This is the last instalment of RG1 EAT, my monthly Reading Post column about food and restaurants.
Having done it for just over a year, I have to say that there’s no feeling quite like opening a newspaper and seeing your name in print. The novelty never quite wore off, even though every month I wondered if it would. It made up for some of the many frustrations of writing a monthly column: What would I write about? Was the tone right? Would this be interesting to anyone? Was there enough about Reading? Too much?
Then there was the word count, the bane of my life. There were times – many times - when I thought that 600 words was an amount deliberately picked by editors as a number scientifically proven to be too much to express some ideas and not enough to express the rest. Chopping off paragraphs was always frustrating – especially when, like me, you’re used to being prolix and having the freedom to express yourself however you like and in as much space as you want.
The other consequence, which surprised me, was that editing a piece took almost as long as writing it – poring over it, working out whether all the words I’d used were pulling their weight, weeding out the freeloaders. Maybe that’s the point: I can see it might made people better writers, even if it wasn’t an enjoyable education.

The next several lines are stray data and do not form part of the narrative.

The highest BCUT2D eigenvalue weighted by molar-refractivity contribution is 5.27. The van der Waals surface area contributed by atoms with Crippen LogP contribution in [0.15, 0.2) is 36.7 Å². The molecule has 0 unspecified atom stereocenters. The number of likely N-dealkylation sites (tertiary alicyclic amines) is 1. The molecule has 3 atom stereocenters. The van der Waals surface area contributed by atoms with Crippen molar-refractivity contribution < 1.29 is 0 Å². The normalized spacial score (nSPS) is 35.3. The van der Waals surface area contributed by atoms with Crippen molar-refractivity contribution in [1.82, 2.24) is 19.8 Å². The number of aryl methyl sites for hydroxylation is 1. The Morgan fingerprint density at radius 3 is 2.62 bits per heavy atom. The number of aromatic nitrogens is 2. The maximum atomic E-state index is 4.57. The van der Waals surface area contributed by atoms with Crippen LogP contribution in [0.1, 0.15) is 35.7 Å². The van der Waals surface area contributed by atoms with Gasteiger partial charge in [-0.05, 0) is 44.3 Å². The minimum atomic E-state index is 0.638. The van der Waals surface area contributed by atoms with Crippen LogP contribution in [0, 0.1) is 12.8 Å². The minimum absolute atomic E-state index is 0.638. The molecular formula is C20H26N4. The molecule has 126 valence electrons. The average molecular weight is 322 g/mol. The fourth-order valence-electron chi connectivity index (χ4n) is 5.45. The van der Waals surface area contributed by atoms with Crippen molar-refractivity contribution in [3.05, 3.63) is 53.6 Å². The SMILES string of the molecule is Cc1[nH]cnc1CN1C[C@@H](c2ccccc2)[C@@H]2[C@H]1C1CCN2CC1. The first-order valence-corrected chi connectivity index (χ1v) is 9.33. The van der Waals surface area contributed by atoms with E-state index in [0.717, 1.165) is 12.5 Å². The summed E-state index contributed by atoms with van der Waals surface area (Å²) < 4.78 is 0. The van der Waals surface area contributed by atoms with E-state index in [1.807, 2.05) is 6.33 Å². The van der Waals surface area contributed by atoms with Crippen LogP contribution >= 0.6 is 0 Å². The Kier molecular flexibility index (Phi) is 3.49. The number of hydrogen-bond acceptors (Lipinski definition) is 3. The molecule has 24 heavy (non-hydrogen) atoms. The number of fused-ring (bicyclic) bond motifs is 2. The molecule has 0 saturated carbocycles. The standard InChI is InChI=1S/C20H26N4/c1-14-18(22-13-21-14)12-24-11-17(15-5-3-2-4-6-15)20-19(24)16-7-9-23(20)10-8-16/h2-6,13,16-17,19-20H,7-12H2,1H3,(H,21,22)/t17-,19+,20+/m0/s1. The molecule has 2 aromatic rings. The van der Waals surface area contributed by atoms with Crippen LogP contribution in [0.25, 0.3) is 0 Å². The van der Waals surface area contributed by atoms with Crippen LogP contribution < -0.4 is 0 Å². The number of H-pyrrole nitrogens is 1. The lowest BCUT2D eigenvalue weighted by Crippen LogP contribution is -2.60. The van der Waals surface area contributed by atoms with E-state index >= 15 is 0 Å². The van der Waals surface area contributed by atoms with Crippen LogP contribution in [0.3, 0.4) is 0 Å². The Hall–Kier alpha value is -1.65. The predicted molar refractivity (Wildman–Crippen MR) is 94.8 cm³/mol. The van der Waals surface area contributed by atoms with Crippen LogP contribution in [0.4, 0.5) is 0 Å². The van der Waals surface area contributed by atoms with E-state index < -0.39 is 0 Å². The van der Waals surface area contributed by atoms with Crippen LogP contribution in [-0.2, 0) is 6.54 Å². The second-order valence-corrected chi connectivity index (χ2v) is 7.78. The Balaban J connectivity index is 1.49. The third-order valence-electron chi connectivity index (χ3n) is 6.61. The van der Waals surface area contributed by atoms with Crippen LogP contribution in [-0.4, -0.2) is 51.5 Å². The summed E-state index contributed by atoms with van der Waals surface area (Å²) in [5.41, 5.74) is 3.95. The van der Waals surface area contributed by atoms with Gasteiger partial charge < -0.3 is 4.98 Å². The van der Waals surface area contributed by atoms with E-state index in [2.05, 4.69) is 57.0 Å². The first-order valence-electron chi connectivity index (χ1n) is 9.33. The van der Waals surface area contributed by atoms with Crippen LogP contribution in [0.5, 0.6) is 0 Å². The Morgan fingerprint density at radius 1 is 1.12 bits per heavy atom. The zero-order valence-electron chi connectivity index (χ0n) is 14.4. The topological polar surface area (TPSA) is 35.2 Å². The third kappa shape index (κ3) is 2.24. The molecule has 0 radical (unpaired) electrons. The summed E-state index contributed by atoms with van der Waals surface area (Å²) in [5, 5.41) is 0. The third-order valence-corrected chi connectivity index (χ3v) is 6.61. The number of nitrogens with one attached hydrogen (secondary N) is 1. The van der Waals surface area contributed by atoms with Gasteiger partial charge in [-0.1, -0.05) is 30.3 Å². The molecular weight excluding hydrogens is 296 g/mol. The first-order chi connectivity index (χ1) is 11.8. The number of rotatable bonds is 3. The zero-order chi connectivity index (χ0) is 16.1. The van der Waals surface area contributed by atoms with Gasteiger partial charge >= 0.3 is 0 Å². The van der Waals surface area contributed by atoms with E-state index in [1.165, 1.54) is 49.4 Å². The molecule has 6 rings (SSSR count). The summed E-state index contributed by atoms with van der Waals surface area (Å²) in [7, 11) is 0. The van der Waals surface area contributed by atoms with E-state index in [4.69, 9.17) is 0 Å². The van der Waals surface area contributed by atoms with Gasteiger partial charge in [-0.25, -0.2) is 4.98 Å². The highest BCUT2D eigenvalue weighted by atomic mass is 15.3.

Given all of that, you might ask why I’m stopping writing the column. I could say it’s because of the frustrations of stuffing my ideas into a confined space. I could say it’s because writing about food isn’t my bag – and that would be partly true, especially as I’ve been exposed to enough people who do it to have a good idea that it’s a rest home for the loathsome and entitled. But the real reason is this: I’ve done the column unpaid for just over a year, and I reckon that a year is quite long enough to write for someone without getting paid.
I knew that was the deal when I took up the column, and I thought it was fair enough. It was a good opportunity to prove that I could do it, and I enjoyed it, and of course there was that novelty I talked about. I knew, too, that nobody gets paid for writing these days and that there’s a big debate going on about whether it’s acceptable to write for free.